When it comes to supporting employees, managers have distinct and important roles. And not just to guide professional
responsibilities; they also have to communicate benefits that are offered through the organization.
That's right, to get the best from your people, a good talent management strategy requires linking your direct reports to existing employer-sponsored benefits and resources.
That's because the two professional responsibilities and benefits are incontrovertibly related. Top job performances depend not just on skill, knowledge, and expertise, but also on the ability to do the job well.
You may work for a progressive company one that focuses on what gets done, and less on how it is accomplished; one that empowers employees (and managers) to do their work efficiently. That's a successful talent strategy. But to fully leverage it, you also need
to leverage internal resources to support employee work/life needs
Whether you're managing rocket scientists or marketing professionals, effectively supporting them requires a sound understanding of your employer's work/life benefits.
Five Tips to Help You in This Critical Role
Make a Friend in the HR Department
The job of the HR manager is to communicate programs and resources to the employee population. They can help you keep track of your employee benefits, new programs, and when and how they may be useful. Schedule a quarterly meeting on your team agenda to check in, and have them inform your people seasonally.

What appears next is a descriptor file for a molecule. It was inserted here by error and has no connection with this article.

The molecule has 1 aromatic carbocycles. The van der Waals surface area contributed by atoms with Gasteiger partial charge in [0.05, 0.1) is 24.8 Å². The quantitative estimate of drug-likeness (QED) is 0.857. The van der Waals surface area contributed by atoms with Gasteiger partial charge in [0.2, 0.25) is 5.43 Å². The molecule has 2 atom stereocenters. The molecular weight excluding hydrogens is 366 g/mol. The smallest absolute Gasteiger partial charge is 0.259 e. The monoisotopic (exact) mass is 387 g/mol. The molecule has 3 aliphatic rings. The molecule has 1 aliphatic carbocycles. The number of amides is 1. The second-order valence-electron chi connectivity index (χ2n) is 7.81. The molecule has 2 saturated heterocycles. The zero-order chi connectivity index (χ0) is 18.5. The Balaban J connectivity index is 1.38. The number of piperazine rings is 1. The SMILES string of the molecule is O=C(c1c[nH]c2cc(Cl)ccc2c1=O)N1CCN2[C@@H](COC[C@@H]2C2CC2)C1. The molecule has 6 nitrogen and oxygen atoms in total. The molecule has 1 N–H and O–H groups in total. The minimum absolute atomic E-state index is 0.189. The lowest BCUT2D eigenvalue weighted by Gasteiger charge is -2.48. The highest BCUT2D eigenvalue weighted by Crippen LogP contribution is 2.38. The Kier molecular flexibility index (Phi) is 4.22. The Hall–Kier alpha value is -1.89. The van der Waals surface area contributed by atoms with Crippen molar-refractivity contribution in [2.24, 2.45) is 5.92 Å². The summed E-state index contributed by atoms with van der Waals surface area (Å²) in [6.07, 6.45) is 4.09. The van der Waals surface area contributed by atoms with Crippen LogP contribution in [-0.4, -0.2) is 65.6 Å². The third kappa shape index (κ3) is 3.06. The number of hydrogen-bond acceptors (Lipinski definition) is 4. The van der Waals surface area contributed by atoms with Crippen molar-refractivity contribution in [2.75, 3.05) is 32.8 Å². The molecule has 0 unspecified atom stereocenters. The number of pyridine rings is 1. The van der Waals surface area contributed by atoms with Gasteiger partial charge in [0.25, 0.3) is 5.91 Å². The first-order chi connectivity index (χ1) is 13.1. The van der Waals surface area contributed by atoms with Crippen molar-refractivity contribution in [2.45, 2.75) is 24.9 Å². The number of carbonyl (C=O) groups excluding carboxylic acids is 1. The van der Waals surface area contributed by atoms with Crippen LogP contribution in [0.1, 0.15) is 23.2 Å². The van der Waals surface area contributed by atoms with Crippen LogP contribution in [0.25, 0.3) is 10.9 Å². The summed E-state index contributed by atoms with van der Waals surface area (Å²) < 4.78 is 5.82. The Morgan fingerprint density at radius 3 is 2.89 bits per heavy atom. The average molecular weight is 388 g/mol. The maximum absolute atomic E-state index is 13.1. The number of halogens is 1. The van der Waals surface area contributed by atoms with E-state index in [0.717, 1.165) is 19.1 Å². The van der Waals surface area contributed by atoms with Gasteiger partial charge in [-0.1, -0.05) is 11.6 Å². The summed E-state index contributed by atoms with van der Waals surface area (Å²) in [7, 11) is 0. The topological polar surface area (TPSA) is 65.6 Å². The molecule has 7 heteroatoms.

Consider What Work/Life Challenges Your Direct Reports May Be Experiencing
Diverse teams are successful teams; they prosper when they are comprised of a cross section of skills, work experiences, and personal traits. But that makes their needs more complex. Knowing your employees, how they define their families,
and what motivates them provides the baseline for linking them to the most effective work/life supports.
Embrace Work/Life Supports as Tools, Not Barriers
Beyond health insurance, some leaders think work/life provisions are merely "nice to haves;" many wonder if such provisions are actually distractions. But research
has proven how powerful assisting child care, elder care, and educational challenges can be. Organizations that leverage these needs with benefits and support perform better than organizations that do not.
Talk To Your People
Don't leave benefits conversations to chance; schedule them. Plan conversations about existing work/life supports. Find out if employees are aware and have used one of the benefits. Share the experience and consider its impact to the team or work group.
A Successful Talent Management Strategy for Everyone
As a manager, there is so much to consider and learn
. Hot topics include managing across multiple generations, managing virtual employees
, etc. By encouraging the use of work/life supports that your organization offers, you not only create a platform that supports employees success, you'll also notice that you, as a manager, are more successful as well.